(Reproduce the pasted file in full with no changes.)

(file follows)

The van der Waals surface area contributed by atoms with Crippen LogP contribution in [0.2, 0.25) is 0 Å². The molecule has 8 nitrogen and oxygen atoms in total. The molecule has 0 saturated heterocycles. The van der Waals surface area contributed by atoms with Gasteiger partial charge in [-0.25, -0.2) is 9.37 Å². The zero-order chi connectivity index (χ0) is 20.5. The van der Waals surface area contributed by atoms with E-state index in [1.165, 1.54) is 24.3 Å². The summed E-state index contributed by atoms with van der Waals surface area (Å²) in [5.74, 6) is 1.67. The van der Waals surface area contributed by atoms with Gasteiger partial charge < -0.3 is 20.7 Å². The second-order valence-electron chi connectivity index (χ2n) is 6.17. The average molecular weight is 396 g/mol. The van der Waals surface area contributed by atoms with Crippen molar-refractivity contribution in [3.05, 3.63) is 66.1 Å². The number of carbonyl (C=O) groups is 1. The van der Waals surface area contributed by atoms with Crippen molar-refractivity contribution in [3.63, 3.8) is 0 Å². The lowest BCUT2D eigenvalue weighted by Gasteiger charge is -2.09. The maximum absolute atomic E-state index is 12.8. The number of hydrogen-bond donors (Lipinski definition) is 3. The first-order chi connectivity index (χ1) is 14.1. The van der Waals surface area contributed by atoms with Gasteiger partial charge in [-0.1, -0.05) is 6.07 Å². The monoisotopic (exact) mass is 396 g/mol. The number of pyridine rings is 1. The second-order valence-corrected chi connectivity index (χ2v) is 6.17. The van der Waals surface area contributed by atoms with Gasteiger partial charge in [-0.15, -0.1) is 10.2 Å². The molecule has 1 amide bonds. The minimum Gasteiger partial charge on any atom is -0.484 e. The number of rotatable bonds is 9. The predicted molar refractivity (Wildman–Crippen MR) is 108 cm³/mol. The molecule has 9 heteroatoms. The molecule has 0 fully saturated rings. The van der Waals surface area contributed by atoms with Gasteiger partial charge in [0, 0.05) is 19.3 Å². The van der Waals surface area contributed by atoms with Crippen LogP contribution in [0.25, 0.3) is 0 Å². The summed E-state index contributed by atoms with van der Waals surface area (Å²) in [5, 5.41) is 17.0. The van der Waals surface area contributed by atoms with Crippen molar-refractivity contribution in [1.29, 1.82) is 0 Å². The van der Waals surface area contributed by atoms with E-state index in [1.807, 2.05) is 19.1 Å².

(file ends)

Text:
The van der Waals surface area contributed by atoms with Crippen LogP contribution in [0.2, 0.25) is 0 Å². The molecule has 8 nitrogen and oxygen atoms in total. The molecule has 0 saturated heterocycles. The van der Waals surface area contributed by atoms with Gasteiger partial charge in [-0.25, -0.2) is 9.37 Å². The zero-order chi connectivity index (χ0) is 20.5. The van der Waals surface area contributed by atoms with E-state index in [1.165, 1.54) is 24.3 Å². The summed E-state index contributed by atoms with van der Waals surface area (Å²) in [5.74, 6) is 1.67. The van der Waals surface area contributed by atoms with Gasteiger partial charge < -0.3 is 20.7 Å². The second-order valence-electron chi connectivity index (χ2n) is 6.17. The average molecular weight is 396 g/mol. The van der Waals surface area contributed by atoms with Crippen molar-refractivity contribution in [3.05, 3.63) is 66.1 Å². The number of carbonyl (C=O) groups is 1. The van der Waals surface area contributed by atoms with Crippen molar-refractivity contribution in [3.63, 3.8) is 0 Å². The lowest BCUT2D eigenvalue weighted by Gasteiger charge is -2.09. The maximum absolute atomic E-state index is 12.8. The number of hydrogen-bond donors (Lipinski definition) is 3. The first-order chi connectivity index (χ1) is 14.1. The van der Waals surface area contributed by atoms with Gasteiger partial charge in [-0.1, -0.05) is 6.07 Å². The monoisotopic (exact) mass is 396 g/mol. The number of pyridine rings is 1. The second-order valence-corrected chi connectivity index (χ2v) is 6.17. The van der Waals surface area contributed by atoms with Gasteiger partial charge in [-0.15, -0.1) is 10.2 Å². The molecule has 1 amide bonds. The minimum Gasteiger partial charge on any atom is -0.484 e. The number of rotatable bonds is 9. The predicted molar refractivity (Wildman–Crippen MR) is 108 cm³/mol. The molecule has 9 heteroatoms. The molecule has 0 fully saturated rings. The van der Waals surface area contributed by atoms with Gasteiger partial charge in [0, 0.05) is 19.3 Å². The van der Waals surface area contributed by atoms with Crippen LogP contribution in [0.25, 0.3) is 0 Å². The summed E-state index contributed by atoms with van der Waals surface area (Å²) in [5, 5.41) is 17.0. The van der Waals surface area contributed by atoms with Crippen molar-refractivity contribution in [1.29, 1.82) is 0 Å². The van der Waals surface area contributed by atoms with E-state index in [1.807, 2.05) is 19.1 Å².